Articles Archive for April 2011
SAMAR YAZBEK 40 years old, blue eyed gentle cosmopolitan. Watching her at first, it is impossible to tell from which part of the world she is. But then it takes little to realize how deeply a daughter of Syria she is. How delighted she is with her language, Arabic, to which she has dedicated her studies, and which has accompanied her work as a feminist and political activist, as a journalist, screenwriter for cinema and TV, and especially a writer. It also takes little to realize that this soft aspect of hers hides an immense courage.
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(April 1, 2011) Security patrols swarm through the streets; they are everywhere I go. Cars coming and going; speeding then slowing down. Huge buses of security men wearing helmets and military uniforms are spreading through the markets, squares, major intersections and places where there might be demonstrations. Men in civilian clothes are gathering; their heavy presence exposes them. How did I learn to tell the difference between a security officer and an ordinary man in Damascus? It’s hard to tell when I first started to play this game; when my instincts first outpaced questions and words. I know them from their eyes. From the way their wear their clothes. From their shoes. There are more security men than ordinary people on the streets today, in the alleys, in front of stalls, in the squares, in front of schools. Everywhere I go, the security men are there.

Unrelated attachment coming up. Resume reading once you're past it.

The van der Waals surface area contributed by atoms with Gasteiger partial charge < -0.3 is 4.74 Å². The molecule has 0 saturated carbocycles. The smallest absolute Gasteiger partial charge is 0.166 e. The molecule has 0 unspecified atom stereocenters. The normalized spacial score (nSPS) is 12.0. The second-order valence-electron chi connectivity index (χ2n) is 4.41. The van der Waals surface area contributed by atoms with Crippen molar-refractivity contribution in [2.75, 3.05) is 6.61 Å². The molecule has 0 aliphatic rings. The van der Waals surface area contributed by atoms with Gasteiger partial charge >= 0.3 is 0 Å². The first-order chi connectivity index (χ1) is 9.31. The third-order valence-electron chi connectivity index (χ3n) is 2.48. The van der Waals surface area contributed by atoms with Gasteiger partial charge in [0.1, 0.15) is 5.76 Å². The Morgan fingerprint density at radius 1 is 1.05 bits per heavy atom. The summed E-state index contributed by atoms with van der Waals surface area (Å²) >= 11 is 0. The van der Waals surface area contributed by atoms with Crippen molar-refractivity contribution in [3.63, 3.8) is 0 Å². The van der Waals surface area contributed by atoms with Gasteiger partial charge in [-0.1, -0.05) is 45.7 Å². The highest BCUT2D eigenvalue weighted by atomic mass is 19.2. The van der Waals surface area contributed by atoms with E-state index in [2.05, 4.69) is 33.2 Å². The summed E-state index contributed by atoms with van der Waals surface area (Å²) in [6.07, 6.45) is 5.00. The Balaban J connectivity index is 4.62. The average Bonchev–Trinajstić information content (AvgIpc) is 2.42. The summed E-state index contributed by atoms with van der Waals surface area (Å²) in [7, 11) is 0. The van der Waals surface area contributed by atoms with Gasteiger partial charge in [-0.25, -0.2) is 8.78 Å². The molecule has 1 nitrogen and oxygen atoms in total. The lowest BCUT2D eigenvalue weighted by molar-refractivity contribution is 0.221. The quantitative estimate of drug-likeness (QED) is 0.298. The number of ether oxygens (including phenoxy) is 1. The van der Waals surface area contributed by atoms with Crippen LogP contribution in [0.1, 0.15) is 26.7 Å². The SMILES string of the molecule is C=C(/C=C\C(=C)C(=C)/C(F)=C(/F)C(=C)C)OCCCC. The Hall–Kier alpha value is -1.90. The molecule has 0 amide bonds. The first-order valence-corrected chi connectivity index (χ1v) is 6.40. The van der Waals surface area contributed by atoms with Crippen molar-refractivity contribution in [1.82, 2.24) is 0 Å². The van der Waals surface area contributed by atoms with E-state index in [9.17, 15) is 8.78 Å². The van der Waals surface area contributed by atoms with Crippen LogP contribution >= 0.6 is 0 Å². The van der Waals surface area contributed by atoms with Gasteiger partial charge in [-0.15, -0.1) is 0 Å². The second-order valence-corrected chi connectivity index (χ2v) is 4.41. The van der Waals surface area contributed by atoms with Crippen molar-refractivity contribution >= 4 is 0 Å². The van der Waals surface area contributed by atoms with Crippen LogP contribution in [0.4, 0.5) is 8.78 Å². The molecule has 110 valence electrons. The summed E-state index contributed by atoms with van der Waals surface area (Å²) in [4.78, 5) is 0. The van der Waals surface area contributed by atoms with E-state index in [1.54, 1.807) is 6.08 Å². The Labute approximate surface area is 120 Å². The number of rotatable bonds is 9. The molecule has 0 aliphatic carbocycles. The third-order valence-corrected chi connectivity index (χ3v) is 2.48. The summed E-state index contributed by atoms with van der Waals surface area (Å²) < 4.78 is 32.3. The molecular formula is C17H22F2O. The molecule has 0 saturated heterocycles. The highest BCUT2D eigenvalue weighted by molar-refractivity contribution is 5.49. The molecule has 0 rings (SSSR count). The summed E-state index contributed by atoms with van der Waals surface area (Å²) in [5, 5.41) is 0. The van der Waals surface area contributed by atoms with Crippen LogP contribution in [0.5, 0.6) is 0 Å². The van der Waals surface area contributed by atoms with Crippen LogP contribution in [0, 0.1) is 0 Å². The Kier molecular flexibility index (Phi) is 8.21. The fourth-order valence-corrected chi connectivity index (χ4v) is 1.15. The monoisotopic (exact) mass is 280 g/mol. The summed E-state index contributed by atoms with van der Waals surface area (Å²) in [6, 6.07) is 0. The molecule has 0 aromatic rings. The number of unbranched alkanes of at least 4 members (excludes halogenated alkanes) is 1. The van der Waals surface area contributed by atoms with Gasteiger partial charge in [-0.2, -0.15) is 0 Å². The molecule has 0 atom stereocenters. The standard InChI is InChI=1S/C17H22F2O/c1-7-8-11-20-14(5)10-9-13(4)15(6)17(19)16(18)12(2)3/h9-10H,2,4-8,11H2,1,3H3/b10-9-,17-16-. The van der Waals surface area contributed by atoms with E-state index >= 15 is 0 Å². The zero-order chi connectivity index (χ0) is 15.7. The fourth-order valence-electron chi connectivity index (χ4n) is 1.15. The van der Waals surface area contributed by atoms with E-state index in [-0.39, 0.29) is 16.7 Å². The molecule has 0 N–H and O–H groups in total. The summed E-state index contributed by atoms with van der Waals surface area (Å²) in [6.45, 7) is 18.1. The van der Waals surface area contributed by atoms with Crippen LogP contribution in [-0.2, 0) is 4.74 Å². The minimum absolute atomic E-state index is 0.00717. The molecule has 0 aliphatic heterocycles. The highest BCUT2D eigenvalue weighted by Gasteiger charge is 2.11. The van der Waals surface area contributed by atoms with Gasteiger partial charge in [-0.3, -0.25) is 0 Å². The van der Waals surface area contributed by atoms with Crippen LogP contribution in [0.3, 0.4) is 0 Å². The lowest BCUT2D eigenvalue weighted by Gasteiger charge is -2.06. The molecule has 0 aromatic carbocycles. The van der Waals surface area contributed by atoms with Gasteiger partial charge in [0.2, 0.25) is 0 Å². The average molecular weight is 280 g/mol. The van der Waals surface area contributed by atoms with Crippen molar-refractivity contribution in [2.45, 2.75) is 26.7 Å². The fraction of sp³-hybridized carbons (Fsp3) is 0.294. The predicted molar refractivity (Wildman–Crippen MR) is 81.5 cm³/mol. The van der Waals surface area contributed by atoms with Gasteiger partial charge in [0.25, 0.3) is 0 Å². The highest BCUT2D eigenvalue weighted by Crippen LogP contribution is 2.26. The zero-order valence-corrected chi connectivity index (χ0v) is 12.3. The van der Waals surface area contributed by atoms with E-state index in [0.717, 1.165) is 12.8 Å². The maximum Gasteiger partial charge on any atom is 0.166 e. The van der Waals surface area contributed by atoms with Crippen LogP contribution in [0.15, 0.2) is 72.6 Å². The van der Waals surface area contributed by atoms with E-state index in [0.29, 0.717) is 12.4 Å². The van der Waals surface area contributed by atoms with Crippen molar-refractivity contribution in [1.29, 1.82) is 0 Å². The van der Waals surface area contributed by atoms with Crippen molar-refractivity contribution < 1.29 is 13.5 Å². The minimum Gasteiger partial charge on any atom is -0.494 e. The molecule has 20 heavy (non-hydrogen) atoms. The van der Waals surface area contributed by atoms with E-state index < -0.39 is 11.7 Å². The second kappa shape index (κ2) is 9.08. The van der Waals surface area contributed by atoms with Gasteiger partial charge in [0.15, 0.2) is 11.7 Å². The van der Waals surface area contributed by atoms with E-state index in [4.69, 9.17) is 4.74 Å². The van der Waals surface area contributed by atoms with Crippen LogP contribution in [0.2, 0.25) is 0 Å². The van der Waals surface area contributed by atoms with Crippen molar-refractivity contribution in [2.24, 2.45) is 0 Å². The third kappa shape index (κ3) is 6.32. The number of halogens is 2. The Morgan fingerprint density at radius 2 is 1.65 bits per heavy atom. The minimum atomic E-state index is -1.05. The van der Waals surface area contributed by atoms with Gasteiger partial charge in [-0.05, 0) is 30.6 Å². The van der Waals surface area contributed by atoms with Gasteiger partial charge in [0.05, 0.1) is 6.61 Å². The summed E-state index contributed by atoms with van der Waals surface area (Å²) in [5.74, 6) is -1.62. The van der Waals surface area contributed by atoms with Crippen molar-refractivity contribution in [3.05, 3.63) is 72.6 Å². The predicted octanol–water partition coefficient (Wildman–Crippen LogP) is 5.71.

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An Egyptian cartoonist who was arrested and had his graphic novel banned under Hosni Mubarak’s regime is to be published in English. Magdy El Shafee wrote the graphic novel “Metro” in 2008. It was banned in his home country and El Shafee was convicted of offending public decency after a lengthy trial.
“Crossroads of Civilization“ is the name given to the annual Venetian International Literary Festival that annually brings many writers from around the world for four days of immersive discussion. This year’s edition will be held from the 13th until the 16th of April 2011.
The festival occupies some of the city’s most prestigious locations, from the Auditorium Santa Margherita, Teatro Malibran to Querini Stampalia Foundation, Cinema Giorgione, AteneoVeneto and Casino. Even the extraordinary Palazzo Ducale and Punta della Dogana lend their amazing spaces to host some of the events.
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I won’t say that I am calm now. I am truly silent. I listen to the beats of my heart like the echo of a distant explosion that is clearer than the sound of the bullets, than the shouts of the young, than the wailing of mothers. Clearer than the tremor in my mother’s voice when she implores me not to go out onto the street.
By Samar Yazbek